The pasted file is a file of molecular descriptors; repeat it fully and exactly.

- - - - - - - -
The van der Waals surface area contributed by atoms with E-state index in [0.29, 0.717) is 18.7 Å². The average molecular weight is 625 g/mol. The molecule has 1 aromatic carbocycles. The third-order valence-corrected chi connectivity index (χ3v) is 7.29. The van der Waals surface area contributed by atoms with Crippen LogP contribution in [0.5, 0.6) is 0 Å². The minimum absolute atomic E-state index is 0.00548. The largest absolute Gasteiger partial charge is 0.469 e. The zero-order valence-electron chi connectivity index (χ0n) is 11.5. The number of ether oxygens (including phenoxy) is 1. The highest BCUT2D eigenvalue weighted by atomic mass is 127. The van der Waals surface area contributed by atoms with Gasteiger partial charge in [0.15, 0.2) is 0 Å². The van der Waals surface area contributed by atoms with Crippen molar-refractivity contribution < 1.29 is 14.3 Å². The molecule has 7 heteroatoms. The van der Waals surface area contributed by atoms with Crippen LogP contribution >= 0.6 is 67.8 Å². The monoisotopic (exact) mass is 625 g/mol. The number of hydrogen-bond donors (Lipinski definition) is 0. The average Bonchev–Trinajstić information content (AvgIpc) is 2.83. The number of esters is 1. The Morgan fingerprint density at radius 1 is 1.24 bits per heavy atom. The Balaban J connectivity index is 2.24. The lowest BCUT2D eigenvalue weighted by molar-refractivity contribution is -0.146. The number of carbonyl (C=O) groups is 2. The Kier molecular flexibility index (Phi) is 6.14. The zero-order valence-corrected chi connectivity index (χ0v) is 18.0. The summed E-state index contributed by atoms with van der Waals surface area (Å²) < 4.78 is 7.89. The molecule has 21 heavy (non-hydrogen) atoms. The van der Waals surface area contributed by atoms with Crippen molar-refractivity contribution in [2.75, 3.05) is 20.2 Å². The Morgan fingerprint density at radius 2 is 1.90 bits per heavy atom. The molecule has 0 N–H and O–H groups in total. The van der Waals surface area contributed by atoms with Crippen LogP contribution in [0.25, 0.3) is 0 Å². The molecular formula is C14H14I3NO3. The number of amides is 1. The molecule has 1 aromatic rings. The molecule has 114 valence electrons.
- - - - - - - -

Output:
The van der Waals surface area contributed by atoms with E-state index in [0.29, 0.717) is 18.7 Å². The average molecular weight is 625 g/mol. The molecule has 1 aromatic carbocycles. The third-order valence-corrected chi connectivity index (χ3v) is 7.29. The van der Waals surface area contributed by atoms with Crippen LogP contribution in [0.5, 0.6) is 0 Å². The minimum absolute atomic E-state index is 0.00548. The largest absolute Gasteiger partial charge is 0.469 e. The zero-order valence-electron chi connectivity index (χ0n) is 11.5. The number of ether oxygens (including phenoxy) is 1. The highest BCUT2D eigenvalue weighted by atomic mass is 127. The van der Waals surface area contributed by atoms with Gasteiger partial charge in [0.15, 0.2) is 0 Å². The van der Waals surface area contributed by atoms with Crippen molar-refractivity contribution < 1.29 is 14.3 Å². The molecule has 7 heteroatoms. The van der Waals surface area contributed by atoms with Crippen LogP contribution >= 0.6 is 67.8 Å². The monoisotopic (exact) mass is 625 g/mol. The number of hydrogen-bond donors (Lipinski definition) is 0. The average Bonchev–Trinajstić information content (AvgIpc) is 2.83. The number of esters is 1. The Morgan fingerprint density at radius 1 is 1.24 bits per heavy atom. The Balaban J connectivity index is 2.24. The lowest BCUT2D eigenvalue weighted by molar-refractivity contribution is -0.146. The number of carbonyl (C=O) groups is 2. The Kier molecular flexibility index (Phi) is 6.14. The zero-order valence-corrected chi connectivity index (χ0v) is 18.0. The summed E-state index contributed by atoms with van der Waals surface area (Å²) < 4.78 is 7.89. The molecule has 21 heavy (non-hydrogen) atoms. The van der Waals surface area contributed by atoms with Crippen molar-refractivity contribution in [2.75, 3.05) is 20.2 Å². The Morgan fingerprint density at radius 2 is 1.90 bits per heavy atom. The molecule has 0 N–H and O–H groups in total. The van der Waals surface area contributed by atoms with Crippen LogP contribution in [0.25, 0.3) is 0 Å². The molecular formula is C14H14I3NO3. The number of amides is 1. The molecule has 1 aromatic rings. The molecule has 114 valence electrons.